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Re: Question: how should addTrack work in relation to createOffer et. al.?

From: Jan-Ivar Bruaroey <jib@mozilla.com>
Date: Fri, 08 May 2015 17:23:48 -0400
Message-ID: <554D2964.8090006@mozilla.com>
To: Stefan Håkansson LK <stefan.lk.hakansson@ericsson.com>, Harald Alvestrand <harald@alvestrand.no>, "public-webrtc@w3.org" <public-webrtc@w3.org>
On 5/8/15 9:43 AM, Stefan Håkansson LK wrote:
> Trying to summarize this discussion:
>
> It seems that there is agreement:
>
> * the offer created by createOffer will only take into account the
> senders (and their respective settings) that exist at the time when
> createOffer is called - anything that happens after will not be reflected
>
> Is this right?

Not quite I fear. Depends on your definition of "the time when 
createOffer is called".

Lets call this A:

Since createOffer is queued in the operations chain, what I realized in 
this thread, and agree is needed at a minimum, is that, to avoid 
non-determinism, createOffer must take into account the senders that 
exist at the time when it comes off the queue and is executed, rather 
than any time later.

This would simply require wording under createOffer, ideally as steps in 
a processing model, which is sorely needed anyways. It would not require 
createOffer-specific changes to the description of the operations chain.

It would not change much else, which means it still requires accepting 
PR 222 to fix the "sometimes y is added, sometimes it is not" surprise.

E.g. for pc.addTrack(X); pc.createOffer(); pc.addTrack(Y) the offer 
would always contain X and Y (regardless of what's on the queue).

I agree with Martin where he says [1]: "One thing that I like about this 
is that it removes the synchronous step. Having a function run 
synchronously or asynchronously depending on something that has happened 
elsewhere is a very good way to ensure that surprises happen. Allowing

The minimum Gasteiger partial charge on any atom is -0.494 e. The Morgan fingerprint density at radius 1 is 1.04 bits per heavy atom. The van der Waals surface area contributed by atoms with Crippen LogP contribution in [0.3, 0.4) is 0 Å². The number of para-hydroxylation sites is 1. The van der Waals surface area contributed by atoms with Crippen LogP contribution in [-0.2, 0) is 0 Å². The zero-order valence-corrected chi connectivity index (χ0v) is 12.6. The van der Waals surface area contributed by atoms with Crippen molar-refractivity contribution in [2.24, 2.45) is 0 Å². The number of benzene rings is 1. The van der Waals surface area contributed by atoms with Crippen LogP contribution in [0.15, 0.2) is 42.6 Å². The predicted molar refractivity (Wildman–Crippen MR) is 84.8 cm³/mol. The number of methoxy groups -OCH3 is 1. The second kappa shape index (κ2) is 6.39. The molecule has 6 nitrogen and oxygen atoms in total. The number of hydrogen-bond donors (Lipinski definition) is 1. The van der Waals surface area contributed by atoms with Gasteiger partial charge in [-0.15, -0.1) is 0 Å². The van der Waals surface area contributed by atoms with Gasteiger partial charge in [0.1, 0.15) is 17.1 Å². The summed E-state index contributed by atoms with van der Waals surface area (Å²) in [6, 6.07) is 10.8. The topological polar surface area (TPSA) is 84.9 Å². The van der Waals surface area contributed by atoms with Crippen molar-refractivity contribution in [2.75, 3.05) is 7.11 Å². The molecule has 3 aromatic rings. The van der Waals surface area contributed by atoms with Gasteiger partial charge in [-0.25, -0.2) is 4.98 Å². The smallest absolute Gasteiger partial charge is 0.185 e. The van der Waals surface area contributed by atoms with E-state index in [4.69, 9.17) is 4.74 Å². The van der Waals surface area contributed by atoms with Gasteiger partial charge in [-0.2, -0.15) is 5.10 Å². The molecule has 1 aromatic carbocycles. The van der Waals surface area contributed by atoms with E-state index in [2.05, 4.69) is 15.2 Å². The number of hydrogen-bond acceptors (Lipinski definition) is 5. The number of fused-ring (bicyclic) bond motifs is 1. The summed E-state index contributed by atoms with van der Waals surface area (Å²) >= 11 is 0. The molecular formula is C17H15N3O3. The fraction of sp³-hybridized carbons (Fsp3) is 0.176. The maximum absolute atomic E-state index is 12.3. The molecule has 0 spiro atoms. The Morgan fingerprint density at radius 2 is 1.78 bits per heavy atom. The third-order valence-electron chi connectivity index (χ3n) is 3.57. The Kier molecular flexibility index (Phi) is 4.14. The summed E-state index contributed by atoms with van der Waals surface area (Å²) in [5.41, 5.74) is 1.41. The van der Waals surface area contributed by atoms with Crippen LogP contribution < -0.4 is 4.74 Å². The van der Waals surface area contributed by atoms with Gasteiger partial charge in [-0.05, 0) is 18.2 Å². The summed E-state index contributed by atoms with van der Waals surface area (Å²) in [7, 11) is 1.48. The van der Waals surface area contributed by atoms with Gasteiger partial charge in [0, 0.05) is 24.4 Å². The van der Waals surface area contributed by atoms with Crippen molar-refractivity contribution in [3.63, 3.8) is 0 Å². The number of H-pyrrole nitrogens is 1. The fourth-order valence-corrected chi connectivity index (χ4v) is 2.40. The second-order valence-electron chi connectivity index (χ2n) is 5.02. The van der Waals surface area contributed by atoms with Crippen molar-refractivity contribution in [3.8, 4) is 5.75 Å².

the current execution context to run to completion before executing any 
potentially asynchronous operation is always better than having surprises."

(Martin, sorry for quoting you here, but I thought it was a good point 
that got lost in the older PR [1]).

I could see us doing this. I suspect it is not what you meant.

Lets call this B:

I think what you mean is have createOffer take into account the senders 
that exist at the time when the content JS calls createOffer. The only 
benefit I see to this (and correct me if I'm wrong) would be to try to 
have the offer never contain Y in the common (not queued) case, and 
ignore the non-common (queued) case, since essentially "people, quit 
doing that!"

It seems to me this would require createOffer-specific changes to the 
description of the operations chain (not to mention the other methods we 
haven't talked about). And you still have the "sometimes y is added, 
sometimes it is not" surprise.

You would therefore not want PR 222 here.

Lets call this C:

Same as B, plus rip out the operations queue, and have methods throw if 
called at the wrong time. This removes the need for the queue and solves 
the "offer never contains Y" problem that way.

I think I like A and C the best.

.: Jan-Ivar :.

[1] https://github.com/w3c/webrtc-pc/pull/165
Received on Friday, 8 May 2015 21:24:20 UTC

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